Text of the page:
As can be seen from the figures, the first evaporator section 21 is arranged such that the evaporator tube 21 a, 21 b of this section 21 forms a vertical general extension plane of the section, which plane is defined by the logidudinal axis of the four evaporator tube portions 21 a. The first evaporator section 21 is further arranged inside the freezer compartment 9, in the upper half of this compartment 9. The first evaporator section 21 is also arranged such that its general extension plane lies in parallel with the vertical extension plane of the partition wall 11. Further, the first evaporator section 21 is arranged at a small distance from the surface of the partition wall, which surface faces the freezer compartment 9, such that a gap 33 is formed between the partition wall 9 and the first evaporator section 21. For enhancing the heat transfer from the air in the freezer compartment 9 to the first evaporator section 21, a flanged baffle element 34 of a heat conducting material is attached to the first evaporator section. The baffle element 34 exhibits a generally comb-shaped transverse section and includes a base and a plurality of flanges having a vertical longitudinal direction. In the shown embodiment, one baffle element 34 is arranged on the side of the first evaporator section 21, which side faces away from the gap 33 and the partition wall 11. However, it is also contemplated that one or several flanged baffle elements other heat transferring means could be attached to either or both sides of the first evaporator section 21.

By the arrangement of the first evaporator section 21 described above it is accomplished that, during operation of the refrigerating system, the freezer evaporator section 21 predominantly absorbs heat from the air in the freezer compartment 9 and not directly from any of the surrounding walls 2-6, the doors 7, 8 or the partition wall 11. Hereby, the outer walls 2-6 and the doors 7, 8 are not superfluously cooled. The heat transfer into the freezer compartment through the outer walls and doors, which is driven by the temperature difference between the inner and outer surfaces of the outer walls and doors, is therefore maintained at a minimum.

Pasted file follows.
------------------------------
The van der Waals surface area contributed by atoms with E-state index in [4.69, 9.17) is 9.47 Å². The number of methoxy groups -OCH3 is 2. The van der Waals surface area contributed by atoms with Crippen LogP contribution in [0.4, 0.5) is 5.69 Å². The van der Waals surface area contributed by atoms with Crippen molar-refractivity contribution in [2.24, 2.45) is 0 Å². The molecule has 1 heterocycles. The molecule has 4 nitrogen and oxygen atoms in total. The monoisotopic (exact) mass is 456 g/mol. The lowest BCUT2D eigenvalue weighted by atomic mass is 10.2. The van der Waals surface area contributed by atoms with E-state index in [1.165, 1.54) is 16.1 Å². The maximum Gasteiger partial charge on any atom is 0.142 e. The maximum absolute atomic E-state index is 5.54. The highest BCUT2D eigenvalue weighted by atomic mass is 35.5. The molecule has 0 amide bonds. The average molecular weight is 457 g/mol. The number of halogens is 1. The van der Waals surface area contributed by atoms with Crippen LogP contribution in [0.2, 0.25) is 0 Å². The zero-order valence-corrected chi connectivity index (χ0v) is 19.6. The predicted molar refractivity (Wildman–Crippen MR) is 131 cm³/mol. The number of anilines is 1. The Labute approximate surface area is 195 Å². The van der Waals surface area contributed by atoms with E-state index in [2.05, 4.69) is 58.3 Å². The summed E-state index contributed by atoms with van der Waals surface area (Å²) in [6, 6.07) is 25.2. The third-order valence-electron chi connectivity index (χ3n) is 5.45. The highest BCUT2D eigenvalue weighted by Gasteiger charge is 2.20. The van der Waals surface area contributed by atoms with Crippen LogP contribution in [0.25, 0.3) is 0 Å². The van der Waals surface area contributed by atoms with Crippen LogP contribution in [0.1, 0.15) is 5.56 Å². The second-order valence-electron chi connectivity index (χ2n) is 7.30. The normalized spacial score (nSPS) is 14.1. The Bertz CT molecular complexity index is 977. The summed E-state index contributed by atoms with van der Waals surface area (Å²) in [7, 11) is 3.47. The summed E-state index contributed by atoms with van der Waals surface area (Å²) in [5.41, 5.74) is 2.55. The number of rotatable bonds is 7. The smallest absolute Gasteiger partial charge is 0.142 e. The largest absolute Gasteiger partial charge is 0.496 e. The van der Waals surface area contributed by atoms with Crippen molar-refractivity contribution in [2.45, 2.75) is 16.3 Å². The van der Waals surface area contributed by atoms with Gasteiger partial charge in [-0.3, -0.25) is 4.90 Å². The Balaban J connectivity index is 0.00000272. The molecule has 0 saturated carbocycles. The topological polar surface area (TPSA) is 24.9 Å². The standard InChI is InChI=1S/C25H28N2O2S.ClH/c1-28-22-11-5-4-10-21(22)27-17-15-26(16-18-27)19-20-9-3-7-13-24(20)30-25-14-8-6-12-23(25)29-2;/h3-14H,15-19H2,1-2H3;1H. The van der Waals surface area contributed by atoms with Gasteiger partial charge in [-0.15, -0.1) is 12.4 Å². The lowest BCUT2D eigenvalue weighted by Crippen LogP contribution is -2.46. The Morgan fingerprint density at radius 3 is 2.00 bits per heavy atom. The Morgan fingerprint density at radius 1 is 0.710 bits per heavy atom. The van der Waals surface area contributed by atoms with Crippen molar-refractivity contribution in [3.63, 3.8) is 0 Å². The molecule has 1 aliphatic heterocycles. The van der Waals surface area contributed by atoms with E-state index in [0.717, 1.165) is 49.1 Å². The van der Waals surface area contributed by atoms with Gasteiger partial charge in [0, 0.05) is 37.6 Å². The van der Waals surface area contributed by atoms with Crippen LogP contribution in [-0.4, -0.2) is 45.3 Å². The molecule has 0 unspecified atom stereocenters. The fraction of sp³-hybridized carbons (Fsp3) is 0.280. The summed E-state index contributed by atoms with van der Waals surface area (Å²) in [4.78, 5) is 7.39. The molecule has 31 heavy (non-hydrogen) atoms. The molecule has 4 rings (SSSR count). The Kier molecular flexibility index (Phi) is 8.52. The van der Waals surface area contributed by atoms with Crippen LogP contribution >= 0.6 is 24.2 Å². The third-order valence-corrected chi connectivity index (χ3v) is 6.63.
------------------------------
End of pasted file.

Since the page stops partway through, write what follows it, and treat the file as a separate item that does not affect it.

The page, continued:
The gap 33 allows for air to circulate around the first evaporator section 21, which enhances the heat transfer from the coolant fluid inside the first evaporator section.

In the higher temperature refrigerator compartment 10, the second evaporator section 22 is arranged in an analogue manner. In the shown embodiment however, the longitudinal directions of the two second evaporator tube portions 22 a define a vertical general plane of extension, which is arranged in parallel with the rear wall 2. Since the second evaporator section is maintained at a considerably higher temperature than the first evaporator section 9, such an arrangement does not adversely contribute to any significant heat transfer into the higher temperature compartment 10, through the rear wall 2. Also the second evaporator section 22 is arranged at a gap-forming distance from the rear wall and provided with a flanged baffle element 35 on its side facing away from the gap 36 and rear wall 2.

Above, an exemplifying embodiment of the invention has been described. The invention may however be modified within the scope of the appending claims. Instead of being arranged at a distance from the dividing wall, the first evaporator section, or a part thereof, may be arranged on the surface of freezer compartment side of the partition wall. The whole or a part of the first evaporator section may also be arranged inside the partition wall. In such a case, a part of the transverse section of the first evaporator tube section may be arranged to project from the partition wall into the freezer compartment. Alternatively, the first evaporator tube section may be entirely arranged inside the partition wall, whereby heat transferring means, such as flanges, preferably are arranged in thermal contact with the first evaporator tube section and projecting into the freezer compartment.